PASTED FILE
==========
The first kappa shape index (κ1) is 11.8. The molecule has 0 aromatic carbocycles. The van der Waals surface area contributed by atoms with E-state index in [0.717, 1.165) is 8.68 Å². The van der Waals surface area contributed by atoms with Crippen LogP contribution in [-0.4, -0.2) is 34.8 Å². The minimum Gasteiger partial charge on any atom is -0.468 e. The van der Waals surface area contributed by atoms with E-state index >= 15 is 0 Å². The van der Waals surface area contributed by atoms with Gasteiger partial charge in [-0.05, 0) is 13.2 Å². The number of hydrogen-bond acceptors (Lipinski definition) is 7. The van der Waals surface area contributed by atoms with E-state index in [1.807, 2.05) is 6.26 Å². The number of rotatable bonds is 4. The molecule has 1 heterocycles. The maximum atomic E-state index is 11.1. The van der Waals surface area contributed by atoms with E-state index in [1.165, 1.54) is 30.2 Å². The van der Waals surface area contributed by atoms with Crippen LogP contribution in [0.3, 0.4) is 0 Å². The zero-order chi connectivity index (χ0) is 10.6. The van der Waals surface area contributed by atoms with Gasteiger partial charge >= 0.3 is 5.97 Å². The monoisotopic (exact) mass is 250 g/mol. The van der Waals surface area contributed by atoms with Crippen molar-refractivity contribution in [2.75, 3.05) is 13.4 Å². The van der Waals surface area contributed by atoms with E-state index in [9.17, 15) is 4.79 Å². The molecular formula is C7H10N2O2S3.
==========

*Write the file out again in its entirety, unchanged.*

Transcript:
The first kappa shape index (κ1) is 11.8. The molecule has 0 aromatic carbocycles. The van der Waals surface area contributed by atoms with E-state index in [0.717, 1.165) is 8.68 Å². The van der Waals surface area contributed by atoms with Crippen LogP contribution in [-0.4, -0.2) is 34.8 Å². The minimum Gasteiger partial charge on any atom is -0.468 e. The van der Waals surface area contributed by atoms with E-state index >= 15 is 0 Å². The van der Waals surface area contributed by atoms with Gasteiger partial charge in [-0.05, 0) is 13.2 Å². The number of hydrogen-bond acceptors (Lipinski definition) is 7. The van der Waals surface area contributed by atoms with E-state index in [1.807, 2.05) is 6.26 Å². The number of rotatable bonds is 4. The molecule has 1 heterocycles. The maximum atomic E-state index is 11.1. The van der Waals surface area contributed by atoms with E-state index in [1.165, 1.54) is 30.2 Å². The van der Waals surface area contributed by atoms with Crippen LogP contribution in [0.3, 0.4) is 0 Å². The zero-order chi connectivity index (χ0) is 10.6. The van der Waals surface area contributed by atoms with Gasteiger partial charge >= 0.3 is 5.97 Å². The monoisotopic (exact) mass is 250 g/mol. The van der Waals surface area contributed by atoms with Crippen molar-refractivity contribution in [2.75, 3.05) is 13.4 Å². The van der Waals surface area contributed by atoms with E-state index in [9.17, 15) is 4.79 Å². The molecular formula is C7H10N2O2S3.